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My oldest daughter is about to be 13. THIRTEEN. But this isn’t a post about, “How can I be a mother of a teenager?!!” Nope, not one of those. I mean I could write about that. Write about how she was a baby and then I blinked and how does time fly by so fast?!

But by the time I was done, you’d be thinking about your own children and how they grow up too quickly and you’ll likely be sobbing in a dark closet, clutching onto their old, worn lovey and well, none of us would feel good about that.

Plus I’m apparently too emotionally unstable for that kind of thing. I just teared up reading an article about surviving your “empty nest” even though I won’t actually have to deal with that for six more years. It’s good to get the crying out early.

So nope. This is about something different.

At the beginning of the summer, I realized something.  I needed a better way to connect with my oldest child. She is an independent spirit who would be very content living on her own in a west village apartment in New York City right now if we would only let her.

A once very shy little girl, she rarely looks back now. Unless I’m holding the Starbucks frappuccino she ordered. (And yes, I still make her drink decaf even though she is very exhausted after 10 hours of sleep and would prefer caffeine.)

And yes, parents have to set the rules. She has to go to bed on time (even though she’s not tired at all) and we won’t let her get a dog (because pets aren’t fun when your parents are having nervous breakdowns) and we won’t let her have a TV in her room or let her keep her phone in her room at night and probably a million other things.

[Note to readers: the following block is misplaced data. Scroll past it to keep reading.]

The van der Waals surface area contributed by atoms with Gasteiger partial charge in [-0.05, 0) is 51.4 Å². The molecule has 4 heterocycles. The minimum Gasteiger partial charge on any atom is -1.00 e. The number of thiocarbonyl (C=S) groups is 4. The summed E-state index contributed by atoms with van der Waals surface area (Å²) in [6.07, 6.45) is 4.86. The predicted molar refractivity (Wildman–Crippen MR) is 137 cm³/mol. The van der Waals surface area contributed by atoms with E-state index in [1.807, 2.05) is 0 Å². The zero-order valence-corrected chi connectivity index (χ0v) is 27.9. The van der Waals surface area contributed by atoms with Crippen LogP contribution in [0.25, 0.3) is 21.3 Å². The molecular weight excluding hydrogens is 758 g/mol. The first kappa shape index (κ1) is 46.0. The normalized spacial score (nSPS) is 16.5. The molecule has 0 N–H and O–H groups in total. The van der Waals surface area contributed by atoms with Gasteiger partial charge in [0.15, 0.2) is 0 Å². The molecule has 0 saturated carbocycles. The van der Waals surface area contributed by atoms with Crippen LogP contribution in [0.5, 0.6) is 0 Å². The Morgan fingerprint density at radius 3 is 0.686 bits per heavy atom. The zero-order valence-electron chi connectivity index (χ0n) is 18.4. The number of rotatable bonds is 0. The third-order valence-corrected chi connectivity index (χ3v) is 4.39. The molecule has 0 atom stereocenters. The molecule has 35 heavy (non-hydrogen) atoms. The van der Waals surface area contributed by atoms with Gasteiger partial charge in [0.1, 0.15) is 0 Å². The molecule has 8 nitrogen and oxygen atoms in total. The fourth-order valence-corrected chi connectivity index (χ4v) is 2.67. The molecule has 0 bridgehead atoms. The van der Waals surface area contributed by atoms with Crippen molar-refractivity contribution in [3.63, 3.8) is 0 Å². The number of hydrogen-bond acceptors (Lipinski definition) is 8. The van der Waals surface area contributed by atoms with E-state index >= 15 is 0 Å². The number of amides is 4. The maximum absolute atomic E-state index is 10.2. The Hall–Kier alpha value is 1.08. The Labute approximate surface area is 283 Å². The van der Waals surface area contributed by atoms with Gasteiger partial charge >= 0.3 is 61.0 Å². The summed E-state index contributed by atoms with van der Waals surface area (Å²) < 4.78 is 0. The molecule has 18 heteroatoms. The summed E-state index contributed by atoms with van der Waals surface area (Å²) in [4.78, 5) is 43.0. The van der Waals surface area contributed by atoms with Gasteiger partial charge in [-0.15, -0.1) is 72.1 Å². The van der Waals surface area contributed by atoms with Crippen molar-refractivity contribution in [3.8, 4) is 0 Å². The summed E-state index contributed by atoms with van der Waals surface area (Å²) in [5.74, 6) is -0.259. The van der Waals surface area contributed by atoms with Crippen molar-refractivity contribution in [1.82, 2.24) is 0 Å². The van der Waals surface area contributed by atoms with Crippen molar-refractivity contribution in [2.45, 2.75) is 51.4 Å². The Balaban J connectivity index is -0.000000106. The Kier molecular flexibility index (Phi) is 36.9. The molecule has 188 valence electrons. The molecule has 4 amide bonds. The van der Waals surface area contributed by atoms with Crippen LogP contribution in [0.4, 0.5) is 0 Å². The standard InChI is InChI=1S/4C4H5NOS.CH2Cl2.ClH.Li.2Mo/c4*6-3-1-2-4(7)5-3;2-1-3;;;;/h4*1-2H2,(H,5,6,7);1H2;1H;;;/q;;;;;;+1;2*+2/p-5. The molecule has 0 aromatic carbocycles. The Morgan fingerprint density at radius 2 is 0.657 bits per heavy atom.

But I love her madly and want to connect more with this growing, independent, caring, amazing girl.

So I did what any parent would do. I got her an apartment in Manhattan and wallpapered the walls in Starbucks’ decals.

I mean, sort of like that. But way cheaper.

I joined Snapchat. Like joined it and actually learned how to do it. My daughter loves Snapchat. Her passion for keeping her streaks going with friends is unparalleled. The scientists trying to get to Mars should have her kind of determination.

So now I send Snapchats back in forth with my two oldest daughters and it’s a really fun way for us to check in and connect.

Plus, the filters can make you look pretty good (which is nice for anyone over 35. Okay over 40. Okay over… Never mind).

Even the ones that distort your face somehow make you look younger!

I even got my mom to do a Snapchat and will obviously cherish this photo forever…

I find when it comes to kids… you have to try to join them where they are. With my 4 year old, he’s into worms and frogs and a tiny dead crab we found on the beach the other day.

With my older girls, it’s Snapchat.

And going to H&M and Target. And playing in the ocean. And singing pop songs in the car.

And finding a show (like Gilmore Girls) to watch together. To take a break from the endless stream of YouTube videos that seem to be about fashion, slime, pranks and a million other things you forgot to think about today.

And having a few minutes to chat at night before bed because a child will tell you anything and I mean anything when they are trying to avoid going to bed.

And listening to them when they want to talk.

And trying not to get too frustrated when they won’t.

And joining them on the roller coaster of emotions even though I never loved roller coasters. At all.

So yes, thirteen is banging down my door. Only 6 years until she leaves for college. It’s forever and no time at all. It’s a lifetime and a moment.

I could cry. I think I’ll Snapchat her instead.

3 Responses to finding a way to still connect when your child becomes a tween or teen

  • Jill says:

    Wish you were doing this when I was raising my kids… but you didn’t have those cuties yet… and there was no Snapchat! Loved this piece Kelcey!

  • Michele meisner says:

    I’m still trying to figure out Snapchat. Maybe you can give me a tutorial. I’m impressed you get it.

  • Daphne Biener says:

    Beautiful Kelc. She’s lucky to have such a great mama. (by my math, you’ve got a tad more than 6 years to go until empty nest though…maybe more like 14?!)

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kelcey kintner